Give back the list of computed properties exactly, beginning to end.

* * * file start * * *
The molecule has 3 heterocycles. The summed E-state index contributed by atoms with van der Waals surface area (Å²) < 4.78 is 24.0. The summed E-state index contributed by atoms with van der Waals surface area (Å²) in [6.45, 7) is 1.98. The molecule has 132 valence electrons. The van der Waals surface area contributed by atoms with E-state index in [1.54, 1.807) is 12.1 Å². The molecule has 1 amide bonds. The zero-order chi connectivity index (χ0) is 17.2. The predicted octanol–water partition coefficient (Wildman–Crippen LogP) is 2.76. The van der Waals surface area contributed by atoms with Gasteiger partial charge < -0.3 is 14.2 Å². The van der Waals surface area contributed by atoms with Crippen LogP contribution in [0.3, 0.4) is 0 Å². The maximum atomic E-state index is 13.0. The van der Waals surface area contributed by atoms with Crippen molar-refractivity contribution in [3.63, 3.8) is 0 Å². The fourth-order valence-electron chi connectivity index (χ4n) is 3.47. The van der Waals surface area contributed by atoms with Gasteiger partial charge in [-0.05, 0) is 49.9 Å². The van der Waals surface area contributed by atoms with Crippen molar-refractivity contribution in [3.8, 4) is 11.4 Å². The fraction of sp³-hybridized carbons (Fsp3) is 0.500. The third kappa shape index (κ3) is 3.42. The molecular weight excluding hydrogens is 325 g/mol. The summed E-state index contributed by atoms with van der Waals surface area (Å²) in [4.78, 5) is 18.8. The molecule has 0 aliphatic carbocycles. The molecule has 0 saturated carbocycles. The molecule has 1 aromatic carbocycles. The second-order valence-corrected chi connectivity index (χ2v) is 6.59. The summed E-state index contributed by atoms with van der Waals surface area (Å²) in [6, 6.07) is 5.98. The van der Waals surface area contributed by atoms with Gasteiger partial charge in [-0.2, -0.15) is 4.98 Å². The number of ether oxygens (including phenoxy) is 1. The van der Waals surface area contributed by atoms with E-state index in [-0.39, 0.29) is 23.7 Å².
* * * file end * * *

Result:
The molecule has 3 heterocycles. The summed E-state index contributed by atoms with van der Waals surface area (Å²) < 4.78 is 24.0. The summed E-state index contributed by atoms with van der Waals surface area (Å²) in [6.45, 7) is 1.98. The molecule has 132 valence electrons. The van der Waals surface area contributed by atoms with E-state index in [1.54, 1.807) is 12.1 Å². The molecule has 1 amide bonds. The zero-order chi connectivity index (χ0) is 17.2. The predicted octanol–water partition coefficient (Wildman–Crippen LogP) is 2.76. The van der Waals surface area contributed by atoms with Gasteiger partial charge < -0.3 is 14.2 Å². The van der Waals surface area contributed by atoms with Crippen LogP contribution in [0.3, 0.4) is 0 Å². The maximum atomic E-state index is 13.0. The van der Waals surface area contributed by atoms with Crippen molar-refractivity contribution in [3.63, 3.8) is 0 Å². The fourth-order valence-electron chi connectivity index (χ4n) is 3.47. The van der Waals surface area contributed by atoms with Gasteiger partial charge in [-0.05, 0) is 49.9 Å². The van der Waals surface area contributed by atoms with Crippen molar-refractivity contribution in [3.8, 4) is 11.4 Å². The fraction of sp³-hybridized carbons (Fsp3) is 0.500. The third kappa shape index (κ3) is 3.42. The molecular weight excluding hydrogens is 325 g/mol. The summed E-state index contributed by atoms with van der Waals surface area (Å²) in [4.78, 5) is 18.8. The molecule has 0 aliphatic carbocycles. The molecule has 0 saturated carbocycles. The molecule has 1 aromatic carbocycles. The second-order valence-corrected chi connectivity index (χ2v) is 6.59. The summed E-state index contributed by atoms with van der Waals surface area (Å²) in [6, 6.07) is 5.98. The van der Waals surface area contributed by atoms with Gasteiger partial charge in [-0.2, -0.15) is 4.98 Å². The number of ether oxygens (including phenoxy) is 1. The van der Waals surface area contributed by atoms with E-state index in [-0.39, 0.29) is 23.7 Å².